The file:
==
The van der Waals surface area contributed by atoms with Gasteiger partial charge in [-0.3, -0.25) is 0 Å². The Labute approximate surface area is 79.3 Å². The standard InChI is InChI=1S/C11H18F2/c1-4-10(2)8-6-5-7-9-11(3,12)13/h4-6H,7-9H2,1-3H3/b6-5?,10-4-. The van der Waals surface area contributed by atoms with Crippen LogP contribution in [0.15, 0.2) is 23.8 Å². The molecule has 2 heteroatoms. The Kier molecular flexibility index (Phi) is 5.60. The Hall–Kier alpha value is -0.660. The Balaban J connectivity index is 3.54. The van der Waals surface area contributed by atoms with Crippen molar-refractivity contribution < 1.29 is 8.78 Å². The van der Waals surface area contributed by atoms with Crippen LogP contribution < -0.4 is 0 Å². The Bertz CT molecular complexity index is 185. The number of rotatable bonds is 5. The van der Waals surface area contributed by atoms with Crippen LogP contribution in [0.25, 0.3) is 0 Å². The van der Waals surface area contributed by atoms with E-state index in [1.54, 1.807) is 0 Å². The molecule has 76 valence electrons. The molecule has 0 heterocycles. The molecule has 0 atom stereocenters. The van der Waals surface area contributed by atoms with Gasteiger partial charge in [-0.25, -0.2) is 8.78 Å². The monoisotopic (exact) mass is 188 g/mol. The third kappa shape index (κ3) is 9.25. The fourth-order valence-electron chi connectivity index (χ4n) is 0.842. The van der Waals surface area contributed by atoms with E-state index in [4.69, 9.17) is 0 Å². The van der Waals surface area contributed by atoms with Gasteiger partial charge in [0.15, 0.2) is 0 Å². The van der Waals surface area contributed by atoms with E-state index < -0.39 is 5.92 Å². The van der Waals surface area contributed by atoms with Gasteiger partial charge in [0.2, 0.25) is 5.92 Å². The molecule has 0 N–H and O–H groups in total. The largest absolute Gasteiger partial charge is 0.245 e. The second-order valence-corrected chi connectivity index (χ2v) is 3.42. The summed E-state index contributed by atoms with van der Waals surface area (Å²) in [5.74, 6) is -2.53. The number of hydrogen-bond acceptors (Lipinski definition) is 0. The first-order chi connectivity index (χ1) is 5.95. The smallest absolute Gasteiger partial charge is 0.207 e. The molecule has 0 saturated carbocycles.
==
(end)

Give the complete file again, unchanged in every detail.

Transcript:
The van der Waals surface area contributed by atoms with Gasteiger partial charge in [-0.3, -0.25) is 0 Å². The Labute approximate surface area is 79.3 Å². The standard InChI is InChI=1S/C11H18F2/c1-4-10(2)8-6-5-7-9-11(3,12)13/h4-6H,7-9H2,1-3H3/b6-5?,10-4-. The van der Waals surface area contributed by atoms with Crippen LogP contribution in [0.15, 0.2) is 23.8 Å². The molecule has 2 heteroatoms. The Kier molecular flexibility index (Phi) is 5.60. The Hall–Kier alpha value is -0.660. The Balaban J connectivity index is 3.54. The van der Waals surface area contributed by atoms with Crippen molar-refractivity contribution < 1.29 is 8.78 Å². The van der Waals surface area contributed by atoms with Crippen LogP contribution < -0.4 is 0 Å². The Bertz CT molecular complexity index is 185. The number of rotatable bonds is 5. The van der Waals surface area contributed by atoms with Crippen LogP contribution in [0.25, 0.3) is 0 Å². The van der Waals surface area contributed by atoms with E-state index in [1.54, 1.807) is 0 Å². The molecule has 76 valence electrons. The molecule has 0 heterocycles. The molecule has 0 atom stereocenters. The van der Waals surface area contributed by atoms with Gasteiger partial charge in [-0.25, -0.2) is 8.78 Å². The monoisotopic (exact) mass is 188 g/mol. The third kappa shape index (κ3) is 9.25. The fourth-order valence-electron chi connectivity index (χ4n) is 0.842. The van der Waals surface area contributed by atoms with E-state index in [4.69, 9.17) is 0 Å². The van der Waals surface area contributed by atoms with Gasteiger partial charge in [0.15, 0.2) is 0 Å². The van der Waals surface area contributed by atoms with E-state index < -0.39 is 5.92 Å². The van der Waals surface area contributed by atoms with Gasteiger partial charge in [0.2, 0.25) is 5.92 Å². The molecule has 0 N–H and O–H groups in total. The largest absolute Gasteiger partial charge is 0.245 e. The second-order valence-corrected chi connectivity index (χ2v) is 3.42. The summed E-state index contributed by atoms with van der Waals surface area (Å²) in [5.74, 6) is -2.53. The number of hydrogen-bond acceptors (Lipinski definition) is 0. The first-order chi connectivity index (χ1) is 5.95. The smallest absolute Gasteiger partial charge is 0.207 e. The molecule has 0 saturated carbocycles.